Other terms of the order require Cardinal to grant its customers in Las Vegas, Albuquerque, and El Paso a two-year right to terminate – without penalty or charge – their existing contracts with Cardinal to buy low-energy radiopharmaceuticals. This will ensure that the acquirer(s) have the chance to compete with Cardinal for business. Cardinal must notify each relevant customer of its right to terminate its existing contract.

To provide the acquirer(s) with access to any necessary employees, the order requires Cardinal to facilitate and not interfere with the recruitment of former Biotech employees and current Cardinal nuclear pharmacy employees in Las Vegas, Albuquerque, and El Paso. Such employees also are released from any restrictions on their ability to work for the acquirer(s).

Finally, the order provides for the appointment by the Commission of Katherine L. Seifert, of Seifert and Associates, Inc., to serve as an independent monitor with fiduciary responsibilities to the Commission to help ensure that Cardinal carries out all of its responsibilities and obligations under the order.

The Commission vote approving the complaint and proposed consent order was 4-0-1, with Commissioner William E. Kovacic recused. The proposed order will be published in the Federal Register subject to public comment for 30 days, until August 22, 2011, after which the Commission will decide whether to make it final. Comments can be submitted electronically here.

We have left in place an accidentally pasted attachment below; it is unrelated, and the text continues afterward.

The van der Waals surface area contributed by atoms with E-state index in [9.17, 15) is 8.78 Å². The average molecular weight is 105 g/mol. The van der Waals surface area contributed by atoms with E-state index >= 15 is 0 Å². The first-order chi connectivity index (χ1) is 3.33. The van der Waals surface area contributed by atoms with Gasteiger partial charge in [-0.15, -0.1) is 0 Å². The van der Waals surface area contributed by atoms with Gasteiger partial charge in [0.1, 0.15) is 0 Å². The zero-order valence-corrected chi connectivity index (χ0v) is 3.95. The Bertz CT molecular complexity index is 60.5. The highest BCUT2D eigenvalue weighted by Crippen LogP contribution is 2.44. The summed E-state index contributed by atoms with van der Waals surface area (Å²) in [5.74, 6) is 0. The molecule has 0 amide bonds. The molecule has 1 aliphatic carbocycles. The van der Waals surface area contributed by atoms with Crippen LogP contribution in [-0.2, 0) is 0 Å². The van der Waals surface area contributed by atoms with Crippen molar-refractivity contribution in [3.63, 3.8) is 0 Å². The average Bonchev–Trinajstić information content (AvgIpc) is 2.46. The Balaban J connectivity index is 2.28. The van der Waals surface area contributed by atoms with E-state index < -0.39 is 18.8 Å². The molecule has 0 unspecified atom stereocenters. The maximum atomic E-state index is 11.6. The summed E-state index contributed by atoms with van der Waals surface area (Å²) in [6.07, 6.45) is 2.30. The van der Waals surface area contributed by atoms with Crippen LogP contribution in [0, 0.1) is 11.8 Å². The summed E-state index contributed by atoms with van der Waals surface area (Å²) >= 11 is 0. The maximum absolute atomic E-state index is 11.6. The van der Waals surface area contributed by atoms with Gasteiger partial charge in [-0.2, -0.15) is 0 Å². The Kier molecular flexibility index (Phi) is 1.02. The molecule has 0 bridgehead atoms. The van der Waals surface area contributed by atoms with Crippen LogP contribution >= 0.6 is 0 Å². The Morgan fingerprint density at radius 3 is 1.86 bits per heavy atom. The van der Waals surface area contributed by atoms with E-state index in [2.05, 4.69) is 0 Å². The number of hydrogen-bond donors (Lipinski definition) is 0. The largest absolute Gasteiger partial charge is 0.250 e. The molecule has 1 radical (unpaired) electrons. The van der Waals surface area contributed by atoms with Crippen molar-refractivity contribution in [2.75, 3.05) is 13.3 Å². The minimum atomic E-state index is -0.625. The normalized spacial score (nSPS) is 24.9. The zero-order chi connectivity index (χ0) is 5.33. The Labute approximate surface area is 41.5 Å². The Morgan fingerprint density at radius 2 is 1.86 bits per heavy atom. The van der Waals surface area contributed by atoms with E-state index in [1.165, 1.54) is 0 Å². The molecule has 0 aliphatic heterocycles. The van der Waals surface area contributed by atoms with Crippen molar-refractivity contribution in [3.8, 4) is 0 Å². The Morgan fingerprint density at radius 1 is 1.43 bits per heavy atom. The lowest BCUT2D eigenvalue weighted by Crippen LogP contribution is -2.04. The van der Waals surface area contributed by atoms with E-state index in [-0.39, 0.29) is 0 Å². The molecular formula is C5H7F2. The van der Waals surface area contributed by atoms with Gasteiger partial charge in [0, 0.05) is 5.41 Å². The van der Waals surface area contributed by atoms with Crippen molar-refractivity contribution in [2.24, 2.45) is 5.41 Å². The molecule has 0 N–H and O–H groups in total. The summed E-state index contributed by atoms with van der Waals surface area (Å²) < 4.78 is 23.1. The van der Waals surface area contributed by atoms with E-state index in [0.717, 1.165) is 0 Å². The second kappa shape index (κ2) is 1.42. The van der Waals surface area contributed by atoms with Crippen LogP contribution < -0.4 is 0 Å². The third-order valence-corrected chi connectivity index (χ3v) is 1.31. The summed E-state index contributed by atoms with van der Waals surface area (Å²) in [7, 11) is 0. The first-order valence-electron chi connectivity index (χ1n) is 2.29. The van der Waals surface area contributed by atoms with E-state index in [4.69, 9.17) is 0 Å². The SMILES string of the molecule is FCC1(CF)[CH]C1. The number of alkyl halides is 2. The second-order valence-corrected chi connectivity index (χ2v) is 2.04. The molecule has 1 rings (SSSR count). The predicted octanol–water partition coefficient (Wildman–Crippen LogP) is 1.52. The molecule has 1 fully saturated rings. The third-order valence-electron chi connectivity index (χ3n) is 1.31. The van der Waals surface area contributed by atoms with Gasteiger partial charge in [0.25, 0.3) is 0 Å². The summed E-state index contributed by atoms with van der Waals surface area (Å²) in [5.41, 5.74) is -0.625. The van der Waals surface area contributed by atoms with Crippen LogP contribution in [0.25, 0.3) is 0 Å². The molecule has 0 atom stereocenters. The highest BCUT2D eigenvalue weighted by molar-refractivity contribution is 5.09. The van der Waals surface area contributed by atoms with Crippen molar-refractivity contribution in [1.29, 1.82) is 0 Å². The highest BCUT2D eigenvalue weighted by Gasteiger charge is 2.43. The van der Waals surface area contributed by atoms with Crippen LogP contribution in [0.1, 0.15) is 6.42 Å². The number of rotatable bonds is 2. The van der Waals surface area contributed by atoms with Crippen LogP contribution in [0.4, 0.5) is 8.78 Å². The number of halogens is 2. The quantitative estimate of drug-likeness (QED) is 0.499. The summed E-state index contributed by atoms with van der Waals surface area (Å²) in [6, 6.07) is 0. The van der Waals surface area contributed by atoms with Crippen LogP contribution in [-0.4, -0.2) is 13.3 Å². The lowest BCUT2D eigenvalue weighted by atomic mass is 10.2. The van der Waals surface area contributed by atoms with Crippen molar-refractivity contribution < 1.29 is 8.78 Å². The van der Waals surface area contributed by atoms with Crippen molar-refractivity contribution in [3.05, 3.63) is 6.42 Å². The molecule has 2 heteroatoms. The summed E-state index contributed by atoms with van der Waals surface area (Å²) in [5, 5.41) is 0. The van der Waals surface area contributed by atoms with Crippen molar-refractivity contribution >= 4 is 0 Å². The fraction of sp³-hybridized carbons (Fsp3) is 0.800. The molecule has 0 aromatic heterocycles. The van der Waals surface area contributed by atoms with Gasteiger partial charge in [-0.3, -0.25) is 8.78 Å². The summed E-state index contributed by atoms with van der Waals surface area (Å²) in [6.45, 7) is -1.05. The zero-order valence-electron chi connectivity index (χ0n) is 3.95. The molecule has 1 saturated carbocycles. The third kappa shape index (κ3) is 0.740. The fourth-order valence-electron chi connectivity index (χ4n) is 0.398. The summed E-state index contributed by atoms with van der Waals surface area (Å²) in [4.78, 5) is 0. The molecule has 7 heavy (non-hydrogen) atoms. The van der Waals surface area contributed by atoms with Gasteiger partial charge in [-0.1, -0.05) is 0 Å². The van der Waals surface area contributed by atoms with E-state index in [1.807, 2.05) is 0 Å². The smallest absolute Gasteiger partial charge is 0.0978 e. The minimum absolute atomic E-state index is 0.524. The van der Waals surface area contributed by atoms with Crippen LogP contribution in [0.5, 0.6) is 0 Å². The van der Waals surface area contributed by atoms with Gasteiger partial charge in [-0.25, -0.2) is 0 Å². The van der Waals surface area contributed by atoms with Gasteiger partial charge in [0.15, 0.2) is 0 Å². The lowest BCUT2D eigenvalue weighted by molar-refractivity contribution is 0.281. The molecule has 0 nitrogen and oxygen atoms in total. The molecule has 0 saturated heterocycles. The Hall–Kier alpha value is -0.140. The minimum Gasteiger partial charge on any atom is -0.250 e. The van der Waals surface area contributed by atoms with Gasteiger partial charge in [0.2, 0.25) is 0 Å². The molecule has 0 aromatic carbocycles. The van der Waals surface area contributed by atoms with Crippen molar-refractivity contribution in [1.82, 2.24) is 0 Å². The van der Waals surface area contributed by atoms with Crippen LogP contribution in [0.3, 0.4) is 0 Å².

NOTE: The Commission issues a complaint when it has “reason to believe” that the law has been or is being violated, and it appears to the Commission that a proceeding is in the public interest. The issuance of a complaint is not a finding or ruling that the respondent has violated the law. A consent order is for settlement purposes only and does not constitute an admission of a law violation. When the Commission issues a consent order on a final basis, it carries the force of law with respect to future actions. Each violation of such an order may result in a civil penalty of up to $16,000.

The FTC’s Bureau of Competition works with the Bureau of Economics to investigate alleged anticompetitive business practices and, when appropriate, recommends that the Commission take law enforcement action. To inform the Bureau about particular business practices, call 202-326-3300, send an e-mail to antitrust{at}ftc{dot}gov, or write to the Office of Policy and Coordination, Room 394, Bureau of Competition, Federal Trade Commission, 600 Pennsylvania Ave, N.W., Washington, DC 20580. To learn more about the Bureau of Competition, read Competition Counts. Like the FTC on Facebook and follow us on Twitter.

(FTC File No. 091-0136)